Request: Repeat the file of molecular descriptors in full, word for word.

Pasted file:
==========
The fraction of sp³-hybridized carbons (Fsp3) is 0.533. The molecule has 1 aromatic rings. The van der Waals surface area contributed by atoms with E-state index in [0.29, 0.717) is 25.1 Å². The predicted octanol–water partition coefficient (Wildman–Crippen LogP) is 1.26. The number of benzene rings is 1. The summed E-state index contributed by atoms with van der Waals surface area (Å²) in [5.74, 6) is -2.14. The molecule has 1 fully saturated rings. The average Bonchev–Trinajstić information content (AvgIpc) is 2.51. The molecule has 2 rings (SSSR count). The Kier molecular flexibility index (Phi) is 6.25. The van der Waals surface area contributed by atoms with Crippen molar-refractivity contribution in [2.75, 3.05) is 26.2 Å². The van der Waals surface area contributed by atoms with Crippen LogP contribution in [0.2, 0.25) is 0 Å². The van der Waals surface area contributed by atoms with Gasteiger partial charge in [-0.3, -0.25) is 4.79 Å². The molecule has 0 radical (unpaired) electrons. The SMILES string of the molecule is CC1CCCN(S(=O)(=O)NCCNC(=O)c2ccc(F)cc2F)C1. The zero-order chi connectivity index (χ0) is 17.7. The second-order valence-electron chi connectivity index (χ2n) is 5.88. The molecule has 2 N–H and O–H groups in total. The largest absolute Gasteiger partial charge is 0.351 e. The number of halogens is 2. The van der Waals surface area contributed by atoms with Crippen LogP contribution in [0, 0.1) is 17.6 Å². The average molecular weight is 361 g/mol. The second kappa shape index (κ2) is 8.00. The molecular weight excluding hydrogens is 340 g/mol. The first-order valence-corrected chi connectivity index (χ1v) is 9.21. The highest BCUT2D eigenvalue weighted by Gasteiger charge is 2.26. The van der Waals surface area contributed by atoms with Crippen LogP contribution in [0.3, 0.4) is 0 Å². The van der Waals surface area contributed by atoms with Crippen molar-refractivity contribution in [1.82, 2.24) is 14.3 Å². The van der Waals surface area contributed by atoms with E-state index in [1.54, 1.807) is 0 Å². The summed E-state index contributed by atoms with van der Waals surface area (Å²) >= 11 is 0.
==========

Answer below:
The fraction of sp³-hybridized carbons (Fsp3) is 0.533. The molecule has 1 aromatic rings. The van der Waals surface area contributed by atoms with E-state index in [0.29, 0.717) is 25.1 Å². The predicted octanol–water partition coefficient (Wildman–Crippen LogP) is 1.26. The number of benzene rings is 1. The summed E-state index contributed by atoms with van der Waals surface area (Å²) in [5.74, 6) is -2.14. The molecule has 1 fully saturated rings. The average Bonchev–Trinajstić information content (AvgIpc) is 2.51. The molecule has 2 rings (SSSR count). The Kier molecular flexibility index (Phi) is 6.25. The van der Waals surface area contributed by atoms with Crippen molar-refractivity contribution in [2.75, 3.05) is 26.2 Å². The van der Waals surface area contributed by atoms with Crippen LogP contribution in [0.2, 0.25) is 0 Å². The van der Waals surface area contributed by atoms with Gasteiger partial charge in [-0.3, -0.25) is 4.79 Å². The molecule has 0 radical (unpaired) electrons. The SMILES string of the molecule is CC1CCCN(S(=O)(=O)NCCNC(=O)c2ccc(F)cc2F)C1. The zero-order chi connectivity index (χ0) is 17.7. The second-order valence-electron chi connectivity index (χ2n) is 5.88. The molecule has 2 N–H and O–H groups in total. The largest absolute Gasteiger partial charge is 0.351 e. The number of halogens is 2. The van der Waals surface area contributed by atoms with Crippen LogP contribution in [0, 0.1) is 17.6 Å². The average molecular weight is 361 g/mol. The second kappa shape index (κ2) is 8.00. The molecular weight excluding hydrogens is 340 g/mol. The first-order valence-corrected chi connectivity index (χ1v) is 9.21. The highest BCUT2D eigenvalue weighted by Gasteiger charge is 2.26. The van der Waals surface area contributed by atoms with Crippen LogP contribution in [0.3, 0.4) is 0 Å². The van der Waals surface area contributed by atoms with Crippen molar-refractivity contribution in [1.82, 2.24) is 14.3 Å². The van der Waals surface area contributed by atoms with E-state index in [1.54, 1.807) is 0 Å². The summed E-state index contributed by atoms with van der Waals surface area (Å²) >= 11 is 0.